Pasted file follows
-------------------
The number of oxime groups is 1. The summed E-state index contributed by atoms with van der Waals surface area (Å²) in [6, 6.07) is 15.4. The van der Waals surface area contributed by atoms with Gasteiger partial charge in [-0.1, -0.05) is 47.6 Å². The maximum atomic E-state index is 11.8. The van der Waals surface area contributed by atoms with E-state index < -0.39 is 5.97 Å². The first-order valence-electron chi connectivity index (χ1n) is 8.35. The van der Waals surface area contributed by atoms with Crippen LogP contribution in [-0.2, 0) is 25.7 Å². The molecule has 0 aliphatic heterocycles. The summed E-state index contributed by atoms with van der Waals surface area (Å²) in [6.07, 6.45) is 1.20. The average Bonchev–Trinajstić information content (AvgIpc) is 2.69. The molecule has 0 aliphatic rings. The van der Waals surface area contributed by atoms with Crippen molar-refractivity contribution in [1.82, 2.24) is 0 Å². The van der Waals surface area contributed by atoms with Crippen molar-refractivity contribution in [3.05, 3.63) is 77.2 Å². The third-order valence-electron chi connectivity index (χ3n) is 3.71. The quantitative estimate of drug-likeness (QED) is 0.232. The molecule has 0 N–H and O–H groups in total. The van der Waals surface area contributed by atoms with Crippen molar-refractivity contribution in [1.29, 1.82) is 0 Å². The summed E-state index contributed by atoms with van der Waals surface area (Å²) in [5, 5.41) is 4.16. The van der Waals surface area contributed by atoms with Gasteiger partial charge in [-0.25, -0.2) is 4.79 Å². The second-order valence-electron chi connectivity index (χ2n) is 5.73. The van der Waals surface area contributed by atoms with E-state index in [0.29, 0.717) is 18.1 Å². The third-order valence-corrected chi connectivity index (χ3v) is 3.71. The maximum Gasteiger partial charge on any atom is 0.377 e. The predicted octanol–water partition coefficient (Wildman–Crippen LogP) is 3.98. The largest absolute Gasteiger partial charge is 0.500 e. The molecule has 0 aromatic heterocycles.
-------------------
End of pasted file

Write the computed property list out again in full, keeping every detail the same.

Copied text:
The number of oxime groups is 1. The summed E-state index contributed by atoms with van der Waals surface area (Å²) in [6, 6.07) is 15.4. The van der Waals surface area contributed by atoms with Gasteiger partial charge in [-0.1, -0.05) is 47.6 Å². The maximum atomic E-state index is 11.8. The van der Waals surface area contributed by atoms with E-state index < -0.39 is 5.97 Å². The first-order valence-electron chi connectivity index (χ1n) is 8.35. The van der Waals surface area contributed by atoms with Crippen LogP contribution in [-0.2, 0) is 25.7 Å². The molecule has 0 aliphatic heterocycles. The summed E-state index contributed by atoms with van der Waals surface area (Å²) in [6.07, 6.45) is 1.20. The average Bonchev–Trinajstić information content (AvgIpc) is 2.69. The molecule has 0 aliphatic rings. The van der Waals surface area contributed by atoms with Crippen molar-refractivity contribution in [1.82, 2.24) is 0 Å². The van der Waals surface area contributed by atoms with Crippen molar-refractivity contribution in [3.05, 3.63) is 77.2 Å². The third-order valence-electron chi connectivity index (χ3n) is 3.71. The quantitative estimate of drug-likeness (QED) is 0.232. The molecule has 0 N–H and O–H groups in total. The van der Waals surface area contributed by atoms with Crippen molar-refractivity contribution in [1.29, 1.82) is 0 Å². The summed E-state index contributed by atoms with van der Waals surface area (Å²) in [5, 5.41) is 4.16. The van der Waals surface area contributed by atoms with Gasteiger partial charge in [-0.25, -0.2) is 4.79 Å². The second-order valence-electron chi connectivity index (χ2n) is 5.73. The van der Waals surface area contributed by atoms with E-state index in [0.29, 0.717) is 18.1 Å². The third-order valence-corrected chi connectivity index (χ3v) is 3.71. The maximum Gasteiger partial charge on any atom is 0.377 e. The predicted octanol–water partition coefficient (Wildman–Crippen LogP) is 3.98. The largest absolute Gasteiger partial charge is 0.500 e. The molecule has 0 aromatic heterocycles.